But…what about what the Dan Petroski’s and the Mark Porembski’s and the Matthew Rorick’s? What are they thinking? Dan makes Napa Valley Cabernet. Cameron Hobel’s wine consultant Thomas Rivers Brown is hugely influential in the valley when it comes to Cabernet, and he probably drinks more great Nebbiolo in a year than I will in a lifetime. Doesn’t anyone think this is influencing wine and winemaking in California? Little ‘ol Nebbiolo, sitting there quietly in the fog, minding its own business, making those quiet little wines that live forever, those dead winemakers influencing and help stoke a revolution beyond the grave and beyond the century and millennia when they were young and alive and well?

As I said in a recent post, we no longer are being held back by the “established cabal of tastevin-adorned gatekeepers.” The young sommeliers have loosened the chains around all our necks and the result is, yes, we can still enjoy Champagne and Burgundy and Rhone and Loire and yes, we can also welcome onto our table their Italian cousins from the Langhe and elsewhere.

The only drawback? The Italians used to have all of these wines to themselves and they were affordable to folks other than the 1%ers. Now, they have to share these wines with more people. Maybe the prices will rise; they probably won’t go nuts. I hope not. All of us at the table hope not. We still have many years of study and appreciation for these wines.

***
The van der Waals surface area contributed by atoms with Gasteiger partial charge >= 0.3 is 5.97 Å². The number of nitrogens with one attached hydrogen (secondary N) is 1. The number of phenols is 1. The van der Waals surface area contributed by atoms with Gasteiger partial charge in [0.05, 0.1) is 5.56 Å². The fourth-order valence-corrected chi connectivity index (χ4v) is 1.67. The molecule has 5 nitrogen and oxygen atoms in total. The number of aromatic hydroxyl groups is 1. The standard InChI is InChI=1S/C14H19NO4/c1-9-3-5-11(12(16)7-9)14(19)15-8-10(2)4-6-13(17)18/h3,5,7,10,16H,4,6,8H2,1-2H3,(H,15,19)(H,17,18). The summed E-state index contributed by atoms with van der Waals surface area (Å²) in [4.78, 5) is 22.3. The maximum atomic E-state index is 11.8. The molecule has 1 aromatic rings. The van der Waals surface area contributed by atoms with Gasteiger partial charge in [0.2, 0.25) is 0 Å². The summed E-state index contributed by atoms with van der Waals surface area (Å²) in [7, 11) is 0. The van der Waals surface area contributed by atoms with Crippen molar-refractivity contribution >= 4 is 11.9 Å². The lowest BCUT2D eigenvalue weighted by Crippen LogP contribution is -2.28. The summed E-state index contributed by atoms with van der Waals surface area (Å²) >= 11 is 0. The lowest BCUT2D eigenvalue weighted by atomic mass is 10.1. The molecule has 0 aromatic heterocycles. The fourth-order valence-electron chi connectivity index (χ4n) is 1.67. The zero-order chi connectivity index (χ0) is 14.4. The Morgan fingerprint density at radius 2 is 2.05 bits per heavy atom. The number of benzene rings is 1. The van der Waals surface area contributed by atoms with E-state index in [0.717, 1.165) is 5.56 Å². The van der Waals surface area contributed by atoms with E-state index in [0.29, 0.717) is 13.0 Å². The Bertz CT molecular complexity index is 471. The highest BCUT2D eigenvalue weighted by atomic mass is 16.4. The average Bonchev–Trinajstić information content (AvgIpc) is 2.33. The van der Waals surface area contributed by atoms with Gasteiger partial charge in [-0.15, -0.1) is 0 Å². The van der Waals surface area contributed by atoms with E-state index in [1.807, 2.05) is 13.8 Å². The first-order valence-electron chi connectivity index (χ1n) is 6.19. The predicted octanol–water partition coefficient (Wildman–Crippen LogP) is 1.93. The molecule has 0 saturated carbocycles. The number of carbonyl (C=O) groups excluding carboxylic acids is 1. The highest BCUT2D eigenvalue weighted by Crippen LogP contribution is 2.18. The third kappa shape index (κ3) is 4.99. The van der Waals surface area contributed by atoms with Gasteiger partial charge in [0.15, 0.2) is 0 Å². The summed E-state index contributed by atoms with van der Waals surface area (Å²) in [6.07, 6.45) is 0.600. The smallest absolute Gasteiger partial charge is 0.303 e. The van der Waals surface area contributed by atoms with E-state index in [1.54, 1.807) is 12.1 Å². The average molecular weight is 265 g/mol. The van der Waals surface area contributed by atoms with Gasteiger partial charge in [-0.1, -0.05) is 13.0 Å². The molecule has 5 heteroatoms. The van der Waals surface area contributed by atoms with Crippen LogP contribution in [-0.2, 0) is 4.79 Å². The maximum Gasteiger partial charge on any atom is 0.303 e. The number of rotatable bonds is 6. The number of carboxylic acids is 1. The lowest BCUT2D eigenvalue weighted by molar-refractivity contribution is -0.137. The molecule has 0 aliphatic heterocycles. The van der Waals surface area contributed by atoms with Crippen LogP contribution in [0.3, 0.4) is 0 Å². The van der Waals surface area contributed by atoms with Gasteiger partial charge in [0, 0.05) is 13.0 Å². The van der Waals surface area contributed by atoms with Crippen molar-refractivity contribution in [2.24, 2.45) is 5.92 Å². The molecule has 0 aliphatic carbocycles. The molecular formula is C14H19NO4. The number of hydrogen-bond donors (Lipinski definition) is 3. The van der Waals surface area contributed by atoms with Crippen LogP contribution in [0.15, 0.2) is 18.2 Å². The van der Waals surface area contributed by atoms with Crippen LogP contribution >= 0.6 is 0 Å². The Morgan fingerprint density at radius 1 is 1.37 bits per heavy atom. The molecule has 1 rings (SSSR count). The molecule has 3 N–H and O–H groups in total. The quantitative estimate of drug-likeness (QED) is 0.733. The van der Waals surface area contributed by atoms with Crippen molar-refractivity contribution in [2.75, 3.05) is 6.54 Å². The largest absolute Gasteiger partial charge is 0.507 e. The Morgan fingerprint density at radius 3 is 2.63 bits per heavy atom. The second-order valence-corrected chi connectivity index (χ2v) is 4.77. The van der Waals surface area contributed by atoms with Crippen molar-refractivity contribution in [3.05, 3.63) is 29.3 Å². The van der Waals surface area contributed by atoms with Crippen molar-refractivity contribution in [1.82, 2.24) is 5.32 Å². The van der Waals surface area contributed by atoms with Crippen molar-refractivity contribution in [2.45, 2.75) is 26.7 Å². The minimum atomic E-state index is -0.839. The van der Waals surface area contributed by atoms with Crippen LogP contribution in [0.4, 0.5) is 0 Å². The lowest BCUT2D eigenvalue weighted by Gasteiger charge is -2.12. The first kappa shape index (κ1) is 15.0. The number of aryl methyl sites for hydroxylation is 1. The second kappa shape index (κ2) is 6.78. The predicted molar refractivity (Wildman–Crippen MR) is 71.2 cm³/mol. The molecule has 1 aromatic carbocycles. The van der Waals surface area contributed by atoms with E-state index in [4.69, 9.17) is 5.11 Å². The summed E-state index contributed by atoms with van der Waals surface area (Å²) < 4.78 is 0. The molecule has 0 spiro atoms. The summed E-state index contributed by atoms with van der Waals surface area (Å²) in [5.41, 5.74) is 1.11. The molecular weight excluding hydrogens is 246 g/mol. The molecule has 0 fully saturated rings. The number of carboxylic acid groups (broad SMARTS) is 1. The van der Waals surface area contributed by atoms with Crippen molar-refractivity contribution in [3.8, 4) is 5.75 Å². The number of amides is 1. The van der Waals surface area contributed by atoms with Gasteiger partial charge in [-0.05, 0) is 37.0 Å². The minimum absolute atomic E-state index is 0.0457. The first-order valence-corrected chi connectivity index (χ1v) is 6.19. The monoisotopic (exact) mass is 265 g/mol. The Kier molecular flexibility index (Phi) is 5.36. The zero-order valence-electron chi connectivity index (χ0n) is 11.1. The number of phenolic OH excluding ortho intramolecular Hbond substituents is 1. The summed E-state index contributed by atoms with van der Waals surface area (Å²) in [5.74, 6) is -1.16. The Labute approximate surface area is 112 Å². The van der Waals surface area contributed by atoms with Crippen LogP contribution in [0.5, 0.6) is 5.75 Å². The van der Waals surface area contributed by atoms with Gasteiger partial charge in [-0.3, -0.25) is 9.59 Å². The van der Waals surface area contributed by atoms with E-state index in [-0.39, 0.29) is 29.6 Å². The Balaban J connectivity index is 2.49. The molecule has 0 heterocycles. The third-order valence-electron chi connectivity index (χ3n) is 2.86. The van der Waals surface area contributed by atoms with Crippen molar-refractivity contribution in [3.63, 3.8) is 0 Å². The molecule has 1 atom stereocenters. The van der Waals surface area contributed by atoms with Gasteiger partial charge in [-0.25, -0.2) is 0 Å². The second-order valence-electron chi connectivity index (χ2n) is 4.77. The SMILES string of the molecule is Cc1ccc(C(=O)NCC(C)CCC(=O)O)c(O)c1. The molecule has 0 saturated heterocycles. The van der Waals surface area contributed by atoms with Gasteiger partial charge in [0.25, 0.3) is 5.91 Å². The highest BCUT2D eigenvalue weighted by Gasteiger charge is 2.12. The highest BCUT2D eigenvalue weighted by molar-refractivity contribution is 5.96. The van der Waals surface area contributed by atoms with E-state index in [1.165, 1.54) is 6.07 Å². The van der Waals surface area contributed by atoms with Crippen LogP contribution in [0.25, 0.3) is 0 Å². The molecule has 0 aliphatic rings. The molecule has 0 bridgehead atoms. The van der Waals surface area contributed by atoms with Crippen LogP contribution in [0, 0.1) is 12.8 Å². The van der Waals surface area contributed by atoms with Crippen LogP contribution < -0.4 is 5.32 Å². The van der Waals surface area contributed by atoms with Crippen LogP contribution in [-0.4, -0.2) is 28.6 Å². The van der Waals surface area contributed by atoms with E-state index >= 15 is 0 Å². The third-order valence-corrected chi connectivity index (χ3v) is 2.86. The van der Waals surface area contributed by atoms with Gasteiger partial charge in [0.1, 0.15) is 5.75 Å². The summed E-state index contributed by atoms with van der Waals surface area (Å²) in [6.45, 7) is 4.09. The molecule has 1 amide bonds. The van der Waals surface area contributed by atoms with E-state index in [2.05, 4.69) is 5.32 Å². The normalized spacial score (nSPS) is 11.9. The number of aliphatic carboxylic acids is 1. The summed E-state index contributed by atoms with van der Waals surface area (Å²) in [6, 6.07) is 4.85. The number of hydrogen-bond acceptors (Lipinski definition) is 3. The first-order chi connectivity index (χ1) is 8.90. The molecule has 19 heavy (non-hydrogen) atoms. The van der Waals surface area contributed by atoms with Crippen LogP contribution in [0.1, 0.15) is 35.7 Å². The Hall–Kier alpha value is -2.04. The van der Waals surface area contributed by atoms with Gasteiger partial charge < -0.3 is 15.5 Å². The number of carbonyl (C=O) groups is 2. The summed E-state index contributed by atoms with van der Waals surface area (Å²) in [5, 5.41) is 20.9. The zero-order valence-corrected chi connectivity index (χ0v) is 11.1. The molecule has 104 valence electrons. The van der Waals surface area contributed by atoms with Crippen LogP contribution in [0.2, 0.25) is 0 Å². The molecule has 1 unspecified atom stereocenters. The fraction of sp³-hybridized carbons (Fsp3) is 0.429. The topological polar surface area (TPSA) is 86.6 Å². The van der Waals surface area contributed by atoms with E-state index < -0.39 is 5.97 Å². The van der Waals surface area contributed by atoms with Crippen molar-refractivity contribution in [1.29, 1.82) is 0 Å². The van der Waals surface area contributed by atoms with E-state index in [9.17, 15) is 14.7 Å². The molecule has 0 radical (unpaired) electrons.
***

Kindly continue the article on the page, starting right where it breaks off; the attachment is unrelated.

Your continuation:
Post script on these wines: While everyone loves to try old wines, my take on old Nebbiolo is that since the 1990’s I think the wines are being made better. There are less “off flavors” in the nose. Some of this could come from storage and just what happens when a wine gets old. Old people sometimes smell funny too, and it’s not because they don’t bathe regularly (their parts just get old). But I’m all for the amazing wine from 1967 (one of the best vintages we sampled that night) or 1973 (a happy surprise).

I’ll probably be drinking Barolo and Barbaresco quite a bit younger than the ones we tasted, as I look from my perch at where this is all going. But what a wonderful future we all have in front of us. I’ve said it before; we are in the Golden Age of wine. The world may be catching fire all around us, as it has been before mankind started calling the shots. That’s pretty much out of my control. What isn’t out of my control is what I choose to do and see and drink and think about. If my world of wine is smaller than the swirling world events around me, let it be. I’ve found my place. And so it seems, have a few other brothers-in-arms around the table. And it seems that Nebbiolo has made all our lives richer because of it.

Huge thank you to Dan Petroski for pulling this together, for Jason and Sarah Heller for offering up their home and their gracious hospitality along with great cooking and many bottle of wine. And for Bob Bressler's benefaction of wine (and who also assured I wasn’t the only silverback in the troop) and for everyone’s convivial contribution to a great night.